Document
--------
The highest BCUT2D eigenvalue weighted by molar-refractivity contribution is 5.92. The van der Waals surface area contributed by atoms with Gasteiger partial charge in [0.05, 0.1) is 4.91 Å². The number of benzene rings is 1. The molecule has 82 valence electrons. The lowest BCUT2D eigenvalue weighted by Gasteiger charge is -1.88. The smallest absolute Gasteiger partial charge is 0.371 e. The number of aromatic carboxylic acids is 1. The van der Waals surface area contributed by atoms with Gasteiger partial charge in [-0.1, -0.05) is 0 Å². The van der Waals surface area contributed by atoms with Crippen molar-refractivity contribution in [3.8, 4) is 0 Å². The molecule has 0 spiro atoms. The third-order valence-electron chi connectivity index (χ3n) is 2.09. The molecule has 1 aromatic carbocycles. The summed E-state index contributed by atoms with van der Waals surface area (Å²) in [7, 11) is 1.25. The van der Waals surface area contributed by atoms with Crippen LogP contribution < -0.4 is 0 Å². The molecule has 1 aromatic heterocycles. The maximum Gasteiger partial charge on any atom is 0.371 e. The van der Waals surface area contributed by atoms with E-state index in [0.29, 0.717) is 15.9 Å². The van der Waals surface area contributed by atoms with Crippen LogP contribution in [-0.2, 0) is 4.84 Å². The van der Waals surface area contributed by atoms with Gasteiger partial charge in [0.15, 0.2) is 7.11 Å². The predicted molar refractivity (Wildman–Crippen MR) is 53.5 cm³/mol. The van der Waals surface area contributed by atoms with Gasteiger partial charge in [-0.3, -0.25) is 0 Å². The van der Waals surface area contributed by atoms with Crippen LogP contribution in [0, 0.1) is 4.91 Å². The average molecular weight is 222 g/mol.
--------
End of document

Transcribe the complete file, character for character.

The highest BCUT2D eigenvalue weighted by molar-refractivity contribution is 5.92. The van der Waals surface area contributed by atoms with Gasteiger partial charge in [0.05, 0.1) is 4.91 Å². The number of benzene rings is 1. The molecule has 82 valence electrons. The lowest BCUT2D eigenvalue weighted by Gasteiger charge is -1.88. The smallest absolute Gasteiger partial charge is 0.371 e. The number of aromatic carboxylic acids is 1. The van der Waals surface area contributed by atoms with Gasteiger partial charge in [-0.1, -0.05) is 0 Å². The van der Waals surface area contributed by atoms with Crippen molar-refractivity contribution in [3.8, 4) is 0 Å². The molecule has 0 spiro atoms. The third-order valence-electron chi connectivity index (χ3n) is 2.09. The molecule has 1 aromatic carbocycles. The summed E-state index contributed by atoms with van der Waals surface area (Å²) in [7, 11) is 1.25. The van der Waals surface area contributed by atoms with Crippen LogP contribution < -0.4 is 0 Å². The molecule has 1 aromatic heterocycles. The maximum Gasteiger partial charge on any atom is 0.371 e. The van der Waals surface area contributed by atoms with E-state index in [0.29, 0.717) is 15.9 Å². The van der Waals surface area contributed by atoms with Crippen LogP contribution in [-0.2, 0) is 4.84 Å². The van der Waals surface area contributed by atoms with Gasteiger partial charge in [0.15, 0.2) is 7.11 Å². The predicted molar refractivity (Wildman–Crippen MR) is 53.5 cm³/mol. The van der Waals surface area contributed by atoms with Gasteiger partial charge in [-0.3, -0.25) is 0 Å². The van der Waals surface area contributed by atoms with Crippen LogP contribution in [0, 0.1) is 4.91 Å². The average molecular weight is 222 g/mol.